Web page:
MONTREAL (Reuters) - Lewis Hamilton could be in for another highly emotional and pivotal Canadian Grand Prix weekend as the Formula One world champion targets Michael Schumacher’s record of seven victories at the Circuit Gilles Villeneuve.
With six wins and six poles, Hamilton’s love affair with Montreal has endured for more than a decade and shows no sign abating.
The Briton shed tears of joy after collecting his first career win in 2007 on the island circuit and there were more tears last year when he equalled childhood idol Ayrton Senna’s 65 career poles and was presented with a race worn helmet by the Brazilian great’s family.
That emotionally charged weekend was capped off by a sixth win in Canada.
Emotions are sure to be running high again this week as Hamilton and Mercedes set their sights set on equalling the mark of another Formula One giant, Schumacher.
The seven-times world champion, who holds the record of 91 Grand Prix wins, will be on the minds of many as the former Ferrari driver continues to suffer from severe head injuries sustained in skiing accident in the French Alps in 2013.
The return to Canada will also mark what many hope will be a return to action with the high speed Montreal circuit offering the possibility of more drama and racing than the Monaco Grand Prix procession led from start to finish by Red Bull’s Daniel Ricciardo.
Certainly all the ingredients are in place for another thrilling Sunday afternoon as Hamilton, Ferrari’s Sebastian Vettel and Ricciardo bring their battle to Montreal.
With two wins each this season Hamilton (110), Vettel (96) and Ricciardo (72) sit one, two, three in the driver’s standings and also happen to be the only drivers to win in Canada over the last six years.
It marks only the third time in Formula One history that three teams have shared the first six races equally. The other occasions were 1987 and 1977.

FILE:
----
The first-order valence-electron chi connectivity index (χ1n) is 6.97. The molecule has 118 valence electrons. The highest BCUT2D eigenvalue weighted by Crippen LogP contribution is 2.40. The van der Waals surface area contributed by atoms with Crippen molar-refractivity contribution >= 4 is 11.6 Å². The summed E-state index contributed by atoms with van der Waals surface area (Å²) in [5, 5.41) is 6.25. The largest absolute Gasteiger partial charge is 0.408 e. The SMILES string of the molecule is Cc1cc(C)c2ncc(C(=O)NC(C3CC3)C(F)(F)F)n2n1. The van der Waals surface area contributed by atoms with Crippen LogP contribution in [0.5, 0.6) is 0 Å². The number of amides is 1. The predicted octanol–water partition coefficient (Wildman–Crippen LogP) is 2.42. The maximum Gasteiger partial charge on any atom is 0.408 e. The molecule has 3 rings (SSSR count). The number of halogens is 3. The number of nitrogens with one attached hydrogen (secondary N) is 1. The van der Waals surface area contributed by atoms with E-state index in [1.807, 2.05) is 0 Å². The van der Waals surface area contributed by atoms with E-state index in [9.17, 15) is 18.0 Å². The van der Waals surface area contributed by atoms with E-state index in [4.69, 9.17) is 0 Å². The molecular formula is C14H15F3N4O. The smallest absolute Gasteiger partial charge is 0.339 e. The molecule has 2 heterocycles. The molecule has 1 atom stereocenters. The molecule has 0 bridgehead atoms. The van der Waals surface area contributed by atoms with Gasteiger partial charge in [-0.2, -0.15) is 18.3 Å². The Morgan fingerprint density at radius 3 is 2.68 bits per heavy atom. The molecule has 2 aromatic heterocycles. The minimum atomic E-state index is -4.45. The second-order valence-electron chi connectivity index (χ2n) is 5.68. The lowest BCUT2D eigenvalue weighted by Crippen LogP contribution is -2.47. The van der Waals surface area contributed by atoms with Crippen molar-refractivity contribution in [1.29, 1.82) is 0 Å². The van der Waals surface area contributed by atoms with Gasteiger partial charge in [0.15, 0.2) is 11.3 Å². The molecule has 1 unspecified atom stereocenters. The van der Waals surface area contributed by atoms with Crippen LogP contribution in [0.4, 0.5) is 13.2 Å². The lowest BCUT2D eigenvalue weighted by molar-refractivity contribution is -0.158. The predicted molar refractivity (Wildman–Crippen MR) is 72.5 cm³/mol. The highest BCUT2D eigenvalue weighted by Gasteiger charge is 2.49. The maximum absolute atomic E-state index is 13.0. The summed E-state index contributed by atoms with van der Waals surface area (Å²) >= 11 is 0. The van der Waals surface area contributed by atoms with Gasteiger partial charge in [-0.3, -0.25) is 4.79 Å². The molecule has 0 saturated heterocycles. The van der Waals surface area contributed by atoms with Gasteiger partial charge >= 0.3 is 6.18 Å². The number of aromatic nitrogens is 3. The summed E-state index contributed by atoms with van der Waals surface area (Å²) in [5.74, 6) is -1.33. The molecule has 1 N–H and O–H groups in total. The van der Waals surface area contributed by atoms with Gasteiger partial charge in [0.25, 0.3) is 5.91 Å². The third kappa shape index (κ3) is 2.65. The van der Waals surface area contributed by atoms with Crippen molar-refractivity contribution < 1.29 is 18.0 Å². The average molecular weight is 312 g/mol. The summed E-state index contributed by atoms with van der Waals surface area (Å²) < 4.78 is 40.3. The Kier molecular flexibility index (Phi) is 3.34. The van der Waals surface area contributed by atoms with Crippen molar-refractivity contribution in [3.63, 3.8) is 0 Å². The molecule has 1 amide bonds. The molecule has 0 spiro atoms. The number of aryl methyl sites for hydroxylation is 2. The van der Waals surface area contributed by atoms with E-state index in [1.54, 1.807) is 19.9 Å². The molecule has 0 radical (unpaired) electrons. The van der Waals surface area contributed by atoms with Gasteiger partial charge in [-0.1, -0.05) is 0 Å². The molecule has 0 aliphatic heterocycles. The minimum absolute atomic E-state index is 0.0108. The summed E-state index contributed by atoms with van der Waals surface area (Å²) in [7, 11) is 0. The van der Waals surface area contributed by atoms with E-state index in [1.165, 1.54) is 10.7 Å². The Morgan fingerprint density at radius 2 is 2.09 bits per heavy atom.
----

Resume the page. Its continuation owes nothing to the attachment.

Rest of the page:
However, Ricciardo will likely start the race with a grid penalty after winning in Monaco with a damaged power unit, Red Bull technical head Adrian Newey said this week.
The race will also see two other drivers chasing career milestones with Vettel looking to take his 50th career victory and McLaren’s Fernando Alonso (Canada winner in 2006) celebrating his 300th race entered.
“Montreal is a venue that almost always delivers an action-packed race,” said Mercedes team boss Toto Wolff. “It’s a circuit where overtaking is relatively straightforward, speeds are high and the cars are pushed to their limits.
“In recent years, Mercedes has performed well in Montreal - and it’s one of Lewis’ most successful circuits, too.”
There is no denying that Hamilton, winner of five of the last eight in Montreal, has a level of comfort with the Circuit Gilles Villeneuve that he does not have with any other venue on the Formula One schedule.
In a career of highlights and firsts many have come in Montreal, including his first pole and win.
But others have also found the track to their liking including two of Hamilton’s biggest challengers.
Vettel stood top the podium in 2013 while Australian Ricciardo was the last driver to beat Hamilton to the finish coming home first in 2014.
Kimi Raikkonen’s name can also be added to the list of past winners giving Ferrari a potent one-two punch.
“After six races, we can see that we are in a stronger position in both championships than we were 12 months ago,” said Wolff. “But we also know that the battle is more fierce, with ourselves, Ferrari and Red Bull in the contention for race wins every weekend; there is not a moment to relax.
“It will be a close-fought weekend - as it has been at every race so far this year. We’re looking forward to the challenge.”
Editing by Christian Radnedge